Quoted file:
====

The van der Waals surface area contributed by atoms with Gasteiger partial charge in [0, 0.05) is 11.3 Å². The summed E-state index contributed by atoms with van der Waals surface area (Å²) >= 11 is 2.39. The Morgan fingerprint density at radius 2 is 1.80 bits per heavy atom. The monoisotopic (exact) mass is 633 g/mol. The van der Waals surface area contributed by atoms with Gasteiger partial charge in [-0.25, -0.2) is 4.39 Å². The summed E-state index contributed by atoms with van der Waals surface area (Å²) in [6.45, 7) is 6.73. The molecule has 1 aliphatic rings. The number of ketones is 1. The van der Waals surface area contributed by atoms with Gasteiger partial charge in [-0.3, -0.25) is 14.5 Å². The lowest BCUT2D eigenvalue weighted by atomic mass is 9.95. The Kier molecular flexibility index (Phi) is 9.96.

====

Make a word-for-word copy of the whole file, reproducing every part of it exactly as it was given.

The van der Waals surface area contributed by atoms with Gasteiger partial charge in [0, 0.05) is 11.3 Å². The summed E-state index contributed by atoms with van der Waals surface area (Å²) >= 11 is 2.39. The Morgan fingerprint density at radius 2 is 1.80 bits per heavy atom. The monoisotopic (exact) mass is 633 g/mol. The van der Waals surface area contributed by atoms with Gasteiger partial charge in [-0.25, -0.2) is 4.39 Å². The summed E-state index contributed by atoms with van der Waals surface area (Å²) in [6.45, 7) is 6.73. The molecule has 1 aliphatic rings. The number of ketones is 1. The van der Waals surface area contributed by atoms with Gasteiger partial charge in [-0.3, -0.25) is 14.5 Å². The lowest BCUT2D eigenvalue weighted by atomic mass is 9.95. The Kier molecular flexibility index (Phi) is 9.96.